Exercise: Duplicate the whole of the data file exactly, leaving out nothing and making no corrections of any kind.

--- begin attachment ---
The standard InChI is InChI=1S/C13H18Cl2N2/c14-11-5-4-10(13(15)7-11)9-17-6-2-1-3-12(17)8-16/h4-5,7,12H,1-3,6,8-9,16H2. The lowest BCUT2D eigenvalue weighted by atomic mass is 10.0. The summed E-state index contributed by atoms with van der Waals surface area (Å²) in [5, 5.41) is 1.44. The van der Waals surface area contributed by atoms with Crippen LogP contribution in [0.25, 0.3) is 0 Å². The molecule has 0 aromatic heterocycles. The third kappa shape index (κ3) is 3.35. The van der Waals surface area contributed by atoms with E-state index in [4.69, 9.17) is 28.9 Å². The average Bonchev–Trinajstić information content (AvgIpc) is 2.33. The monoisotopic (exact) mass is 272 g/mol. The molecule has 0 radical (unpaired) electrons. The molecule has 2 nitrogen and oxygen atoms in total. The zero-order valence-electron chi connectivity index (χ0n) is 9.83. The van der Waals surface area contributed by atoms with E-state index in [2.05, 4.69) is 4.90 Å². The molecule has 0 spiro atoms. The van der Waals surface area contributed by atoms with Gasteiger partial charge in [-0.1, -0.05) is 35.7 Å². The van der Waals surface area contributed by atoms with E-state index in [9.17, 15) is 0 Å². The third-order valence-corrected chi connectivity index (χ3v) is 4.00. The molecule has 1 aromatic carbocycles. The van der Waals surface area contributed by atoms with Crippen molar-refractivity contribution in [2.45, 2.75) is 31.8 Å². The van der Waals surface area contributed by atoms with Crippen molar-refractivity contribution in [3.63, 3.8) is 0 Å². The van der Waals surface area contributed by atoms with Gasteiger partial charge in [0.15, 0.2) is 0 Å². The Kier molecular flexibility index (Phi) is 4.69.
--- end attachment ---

The standard InChI is InChI=1S/C13H18Cl2N2/c14-11-5-4-10(13(15)7-11)9-17-6-2-1-3-12(17)8-16/h4-5,7,12H,1-3,6,8-9,16H2. The lowest BCUT2D eigenvalue weighted by atomic mass is 10.0. The summed E-state index contributed by atoms with van der Waals surface area (Å²) in [5, 5.41) is 1.44. The van der Waals surface area contributed by atoms with Crippen LogP contribution in [0.25, 0.3) is 0 Å². The molecule has 0 aromatic heterocycles. The third kappa shape index (κ3) is 3.35. The van der Waals surface area contributed by atoms with E-state index in [4.69, 9.17) is 28.9 Å². The average Bonchev–Trinajstić information content (AvgIpc) is 2.33. The monoisotopic (exact) mass is 272 g/mol. The molecule has 0 radical (unpaired) electrons. The molecule has 2 nitrogen and oxygen atoms in total. The zero-order valence-electron chi connectivity index (χ0n) is 9.83. The van der Waals surface area contributed by atoms with E-state index in [2.05, 4.69) is 4.90 Å². The molecule has 0 spiro atoms. The van der Waals surface area contributed by atoms with Gasteiger partial charge in [-0.1, -0.05) is 35.7 Å². The van der Waals surface area contributed by atoms with E-state index in [9.17, 15) is 0 Å². The third-order valence-corrected chi connectivity index (χ3v) is 4.00. The molecule has 1 aromatic carbocycles. The van der Waals surface area contributed by atoms with Crippen molar-refractivity contribution in [2.45, 2.75) is 31.8 Å². The van der Waals surface area contributed by atoms with Crippen molar-refractivity contribution in [3.63, 3.8) is 0 Å². The van der Waals surface area contributed by atoms with Gasteiger partial charge in [0.15, 0.2) is 0 Å². The Kier molecular flexibility index (Phi) is 4.69.